Epic walk to raise awareness of mental health

Teacher Stuart Jessop is on 800 mile trek - and on a mission to get people talking

Epic walk to raise awareness of mental health
31 October 2013

A Cambridge teacher is walking 800 miles to raise awareness of mental health problems.

Stuart Jessup (pictured right) is trekking the Welsh coast, from Chepstow to Chester, with his faithful springer spaniel, Poppy.

It is not the first time that 53 year old Stuart has tackled such a long distance. Beginning in the winter of 2011, he spent eight months walking 2,600 miles round the coastline of England.

Stuart, a Cambridgeshire and Peterborough NHS Foundation Trust service-user who has suffered from depression, said: “I love doing these walks. There’s no doubt that walking has always helped my depression and I do them to raise awareness of the fact that one in four people will experience a mental issue during their lifetime.

“It’s going to take me until early December, but with every step that Poppy and I take we will be raising money for charity and seeing some incredible coastlines and scenery.

“People often ask me why I do these walks in the winter, but it is because that is when incidents of depression and anxiety are at their highest. It’s not just down to the dark evenings or seasonal affective disorder (SAD), it’s because of the stress that Christmas can have on relationships and finances and the pressure to feel happy can be just too much for people. 

“It always seems to me that this time of year is the most appropriate time to highlight these issues.”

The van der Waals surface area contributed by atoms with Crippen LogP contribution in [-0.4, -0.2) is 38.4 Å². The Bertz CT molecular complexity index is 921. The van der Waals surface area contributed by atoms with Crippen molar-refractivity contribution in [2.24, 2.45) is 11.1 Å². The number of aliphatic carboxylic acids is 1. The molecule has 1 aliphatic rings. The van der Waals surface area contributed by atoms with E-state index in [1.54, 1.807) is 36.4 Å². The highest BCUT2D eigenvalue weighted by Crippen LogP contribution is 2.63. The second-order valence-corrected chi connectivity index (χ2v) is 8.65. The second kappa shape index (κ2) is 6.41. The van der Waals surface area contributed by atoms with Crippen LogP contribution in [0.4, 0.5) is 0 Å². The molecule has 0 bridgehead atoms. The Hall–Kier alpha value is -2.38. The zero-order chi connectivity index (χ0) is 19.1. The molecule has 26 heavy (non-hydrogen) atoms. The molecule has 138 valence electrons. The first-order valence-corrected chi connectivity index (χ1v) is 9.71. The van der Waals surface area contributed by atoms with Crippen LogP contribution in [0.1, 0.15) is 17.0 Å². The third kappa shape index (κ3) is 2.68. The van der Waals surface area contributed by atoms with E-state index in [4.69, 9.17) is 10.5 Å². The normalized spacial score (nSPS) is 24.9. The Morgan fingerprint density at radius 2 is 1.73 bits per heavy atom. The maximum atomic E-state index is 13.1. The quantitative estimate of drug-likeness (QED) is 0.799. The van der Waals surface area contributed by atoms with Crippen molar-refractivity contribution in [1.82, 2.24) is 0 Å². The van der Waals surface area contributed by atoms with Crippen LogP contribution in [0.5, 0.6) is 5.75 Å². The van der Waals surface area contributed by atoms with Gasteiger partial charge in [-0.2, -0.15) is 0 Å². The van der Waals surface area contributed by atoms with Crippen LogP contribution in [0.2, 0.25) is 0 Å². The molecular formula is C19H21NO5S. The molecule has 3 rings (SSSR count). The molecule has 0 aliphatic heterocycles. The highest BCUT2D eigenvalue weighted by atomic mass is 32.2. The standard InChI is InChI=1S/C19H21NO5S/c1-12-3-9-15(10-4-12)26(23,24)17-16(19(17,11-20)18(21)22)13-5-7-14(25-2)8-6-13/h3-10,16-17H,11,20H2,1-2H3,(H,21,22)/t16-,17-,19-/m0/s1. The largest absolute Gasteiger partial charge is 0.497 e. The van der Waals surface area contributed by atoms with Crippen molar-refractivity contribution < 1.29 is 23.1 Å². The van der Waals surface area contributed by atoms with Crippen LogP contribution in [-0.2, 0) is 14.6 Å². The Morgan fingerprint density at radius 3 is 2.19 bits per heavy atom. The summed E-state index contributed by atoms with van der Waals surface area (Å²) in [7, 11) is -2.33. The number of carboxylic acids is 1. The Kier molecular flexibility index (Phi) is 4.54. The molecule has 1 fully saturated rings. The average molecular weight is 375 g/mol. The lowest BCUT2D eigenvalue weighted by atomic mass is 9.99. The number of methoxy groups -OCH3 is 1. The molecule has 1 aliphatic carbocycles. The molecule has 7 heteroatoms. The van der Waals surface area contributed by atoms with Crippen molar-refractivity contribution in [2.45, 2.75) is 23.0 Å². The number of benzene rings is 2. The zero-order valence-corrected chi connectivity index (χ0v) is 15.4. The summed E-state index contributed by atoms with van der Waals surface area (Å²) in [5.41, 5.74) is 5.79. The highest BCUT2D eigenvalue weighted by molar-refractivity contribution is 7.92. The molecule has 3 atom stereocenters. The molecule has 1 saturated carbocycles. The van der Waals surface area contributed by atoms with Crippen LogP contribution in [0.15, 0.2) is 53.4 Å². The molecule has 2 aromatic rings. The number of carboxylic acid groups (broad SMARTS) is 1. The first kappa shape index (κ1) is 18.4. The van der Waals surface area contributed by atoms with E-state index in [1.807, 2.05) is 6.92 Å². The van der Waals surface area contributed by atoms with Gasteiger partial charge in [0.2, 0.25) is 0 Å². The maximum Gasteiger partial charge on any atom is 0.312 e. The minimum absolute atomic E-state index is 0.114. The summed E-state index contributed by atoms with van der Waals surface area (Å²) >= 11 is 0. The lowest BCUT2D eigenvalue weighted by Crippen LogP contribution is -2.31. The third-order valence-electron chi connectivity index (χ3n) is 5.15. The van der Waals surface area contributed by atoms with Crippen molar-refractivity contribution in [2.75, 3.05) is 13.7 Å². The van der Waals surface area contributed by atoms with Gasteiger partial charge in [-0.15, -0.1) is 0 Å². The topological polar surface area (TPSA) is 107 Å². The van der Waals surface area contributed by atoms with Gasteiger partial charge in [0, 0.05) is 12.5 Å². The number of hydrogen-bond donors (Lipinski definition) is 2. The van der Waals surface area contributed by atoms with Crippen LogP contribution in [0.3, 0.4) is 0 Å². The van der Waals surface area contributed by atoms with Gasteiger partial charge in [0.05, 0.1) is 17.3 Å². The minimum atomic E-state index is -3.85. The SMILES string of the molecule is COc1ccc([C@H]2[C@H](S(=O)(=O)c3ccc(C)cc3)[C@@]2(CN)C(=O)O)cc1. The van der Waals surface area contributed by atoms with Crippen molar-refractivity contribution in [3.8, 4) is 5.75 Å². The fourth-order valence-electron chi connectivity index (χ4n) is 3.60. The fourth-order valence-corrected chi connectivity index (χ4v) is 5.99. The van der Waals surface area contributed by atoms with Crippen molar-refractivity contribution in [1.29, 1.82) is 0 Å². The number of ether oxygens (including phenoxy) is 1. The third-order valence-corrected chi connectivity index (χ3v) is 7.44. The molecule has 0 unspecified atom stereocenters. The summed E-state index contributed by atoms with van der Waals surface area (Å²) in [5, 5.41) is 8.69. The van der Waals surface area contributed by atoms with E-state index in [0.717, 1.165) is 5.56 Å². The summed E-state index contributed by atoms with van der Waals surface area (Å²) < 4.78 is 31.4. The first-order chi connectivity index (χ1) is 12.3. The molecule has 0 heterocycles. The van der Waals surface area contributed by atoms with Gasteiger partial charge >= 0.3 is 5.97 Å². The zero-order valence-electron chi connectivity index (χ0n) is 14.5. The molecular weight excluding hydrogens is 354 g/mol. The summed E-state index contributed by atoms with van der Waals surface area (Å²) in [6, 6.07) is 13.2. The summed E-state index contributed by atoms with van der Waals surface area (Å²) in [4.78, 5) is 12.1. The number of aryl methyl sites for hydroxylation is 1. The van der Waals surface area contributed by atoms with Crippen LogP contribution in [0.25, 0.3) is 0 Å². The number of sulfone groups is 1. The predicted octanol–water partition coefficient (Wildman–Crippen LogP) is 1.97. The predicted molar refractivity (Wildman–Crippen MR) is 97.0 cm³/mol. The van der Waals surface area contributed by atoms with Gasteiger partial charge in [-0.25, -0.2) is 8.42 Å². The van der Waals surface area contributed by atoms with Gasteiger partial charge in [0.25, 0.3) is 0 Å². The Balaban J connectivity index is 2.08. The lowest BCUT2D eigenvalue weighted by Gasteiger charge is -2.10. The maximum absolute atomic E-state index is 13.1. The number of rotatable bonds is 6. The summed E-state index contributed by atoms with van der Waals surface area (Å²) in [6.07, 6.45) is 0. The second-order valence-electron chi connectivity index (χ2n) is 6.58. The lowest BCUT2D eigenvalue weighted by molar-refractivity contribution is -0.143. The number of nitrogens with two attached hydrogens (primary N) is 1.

Stuart’s walks raise money for mental health charities, SANE and Anxiety UK. His England walk raised £14,000 and so far his Wales walk has raised nearly £500.

On his return to Cambridge, Stuart will take up a post as a mathematics teacher at Netherhall School.

From time to time Stuart’s wife, Kate joins him for a few days and together they have already completed 300 miles.

Stuart decided to undertake this walk after being diagnosed with prostate cancer. After receiving treatment earlier this year he has been given the all-clear.

Stuart said: “When Kate goes home it’ll just be Poppy and me, but one of the best things about the walks I’ve done is meeting so many different people. When I’m asked about why I’m doing these walks people often open up about their own mental health issues. For me, it just goes to prove that the one-in-four statistic is absolutely right.”

Stuart’s previous walk around England attracted the attention of TV and radio presenter Clare Balding who recorded an interview with him along the Yorkshire coast for her BBC Radio 4 programme, Ramblings. On World Mental Health Day this year – 10 October - he met with Welsh government’s health minister Mark Drakeford in Swansea (pictured above, left) as the government pledged to support people with mental health issues.

Anyone who wants to follow Stuart’s progress can visit www.walkingontheedge.org.uk which gives details of how to sponsor him via his Just Giving page, and his daily Facebook blog about his trek.
His progress can also be tracked via his Twitter account @waleswalk

Ends

For more information please contact:

Andy Burrows
Communications Manager
E andy.burrows@cpft.nhs.uk
T 01223 726767
 


 

Cambridgeshire and Peterborough NHS Foundation Trust
Elizabeth House, Fulbourn Hospital
Cambridge, CB21 5EF

T 01223 219400 (open 8:30am to 5pm)
F 01480 398501

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